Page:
Yesterday the National Shop Steward Movement (NSSN) held its' long announced lobby of the TUC General Council. They even managed to obtain the support of Bob Crow (RMT) and Steve Gillam of the Prison Officers union (POA). Also present were various members of the Socialist Party who have seats on their unions executives or other leading bodies. Even that Steve Hedley fellow turned up. So who was very noticeable by their absence?
The PCS union despite being controlled by the Socialist Party and having a high profile General Secretary Mark Serotka who also favours a General Strike were all missing. It was left to Socialist Party hack Linda Taffe to even mention PCS. I know the PCS elections are currently running but I wouldn't have thought they were that concerned about the outcome so much they'd miss this obvious photo opportunity.
perhaps the clue is in the attendance figures. A report on the Socialist Party website proudly proclaims "up to 200 trade unionists, workers and campaigners" turned up. Rather a small number for such a lobby and frankly having viewed the video and the carefully taken photos I'm not actually convinced it was even half that. Hardly a mass show of support for a General Strike, work day or not.
There is of course another problem, PCS has been running a dispute with a quite clear intent of using it as a "springboard" for the General Strike. Trouble is it has not been anywhere near as successful as they would have liked. In fact despite reports on the PCS website the dispute in the Home Office turned into a farce and then a clear failure as Owen Dodd reported on this blog a couple of days ago.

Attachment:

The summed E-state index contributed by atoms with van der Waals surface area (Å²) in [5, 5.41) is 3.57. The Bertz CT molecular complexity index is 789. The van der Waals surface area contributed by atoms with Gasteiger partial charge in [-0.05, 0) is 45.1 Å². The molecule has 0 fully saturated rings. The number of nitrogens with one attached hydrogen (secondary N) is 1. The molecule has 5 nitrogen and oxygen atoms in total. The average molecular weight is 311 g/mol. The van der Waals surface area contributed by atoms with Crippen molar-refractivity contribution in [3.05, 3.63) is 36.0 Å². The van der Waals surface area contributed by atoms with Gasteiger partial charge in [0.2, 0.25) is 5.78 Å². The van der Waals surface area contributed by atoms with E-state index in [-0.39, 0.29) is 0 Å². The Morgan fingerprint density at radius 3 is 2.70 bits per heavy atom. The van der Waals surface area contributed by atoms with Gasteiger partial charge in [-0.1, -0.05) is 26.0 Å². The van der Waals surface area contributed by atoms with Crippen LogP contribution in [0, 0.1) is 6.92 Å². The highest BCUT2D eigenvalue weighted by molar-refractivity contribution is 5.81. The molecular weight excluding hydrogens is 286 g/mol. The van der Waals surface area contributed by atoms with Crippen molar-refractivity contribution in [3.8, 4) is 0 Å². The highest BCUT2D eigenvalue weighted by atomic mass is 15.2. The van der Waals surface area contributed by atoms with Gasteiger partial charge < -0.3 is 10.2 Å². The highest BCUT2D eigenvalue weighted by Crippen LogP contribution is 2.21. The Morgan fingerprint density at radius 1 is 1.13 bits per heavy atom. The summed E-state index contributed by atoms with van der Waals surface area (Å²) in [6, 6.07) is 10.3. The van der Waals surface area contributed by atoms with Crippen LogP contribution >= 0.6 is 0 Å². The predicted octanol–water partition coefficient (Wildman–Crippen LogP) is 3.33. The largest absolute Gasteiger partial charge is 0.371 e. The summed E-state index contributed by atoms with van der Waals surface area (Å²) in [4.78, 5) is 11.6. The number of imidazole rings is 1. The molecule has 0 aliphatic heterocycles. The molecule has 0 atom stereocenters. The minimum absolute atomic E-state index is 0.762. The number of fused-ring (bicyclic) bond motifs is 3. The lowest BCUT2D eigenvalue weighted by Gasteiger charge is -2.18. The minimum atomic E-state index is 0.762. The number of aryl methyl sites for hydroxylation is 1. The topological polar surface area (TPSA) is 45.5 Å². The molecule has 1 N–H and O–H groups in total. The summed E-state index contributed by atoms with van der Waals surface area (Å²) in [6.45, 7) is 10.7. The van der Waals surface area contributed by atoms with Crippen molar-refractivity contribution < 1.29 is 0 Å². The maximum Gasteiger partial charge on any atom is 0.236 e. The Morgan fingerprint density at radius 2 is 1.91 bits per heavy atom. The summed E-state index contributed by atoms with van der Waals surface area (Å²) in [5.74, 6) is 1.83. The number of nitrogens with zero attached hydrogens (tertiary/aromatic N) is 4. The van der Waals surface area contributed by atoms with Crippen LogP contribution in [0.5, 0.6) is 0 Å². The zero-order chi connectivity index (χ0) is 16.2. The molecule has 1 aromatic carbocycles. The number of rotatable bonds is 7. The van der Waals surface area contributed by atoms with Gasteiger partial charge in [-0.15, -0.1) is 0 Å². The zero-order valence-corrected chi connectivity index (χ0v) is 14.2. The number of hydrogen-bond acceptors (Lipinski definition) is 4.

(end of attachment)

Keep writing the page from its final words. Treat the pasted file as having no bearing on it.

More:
Worse than that the Metropolitan Police (Civilian Staff) have not moved to action since the initial one day strike, practically no one (just 4 in fact came out) in the Coastguards/Maritime section and numbers clearly declined elsewhere. Undeterred PCS announced 10 weeks of action today, with sections of the union taking a days strike each over these weeks.
Its no wonder Hugh Lanning started querying the unions industrial policy before he took an early bath. The whole strike has been artificially manipulated from the beginning by the Serwotka/Socialist Party leadership for purely political rather than trade union objectives. Support in the ballot was low with quite a high vote against which should have given any rational leadership pause for thought.
But Serwotka's not for turning to coin a phrase.
Such grandstanding marked the beginning of the end for the "Iron Lady" and with disillusion amongst PCS members highly visible at the moment, forcing additional disputes will probably just weaken the union further.
Despite the headlines in PCS circulars, magazines and websites there is little desire for this dispute to continue. It has achieved nothing, except lead many members to question the future of PCS as a trade union.
Neither a General Strike or a viable dispute in the civil service (which is not supported by the other CS unions) are currently on the horizon and manic sloganeering nor constant badgering of the members will change this. Despite everything the will to go down such a road does not exist except in the minds of deluded trotskyists.
It is time to step back and re-think strategy both industrial and political. If we don't the outcome further down the line may be one PCS will not come back from.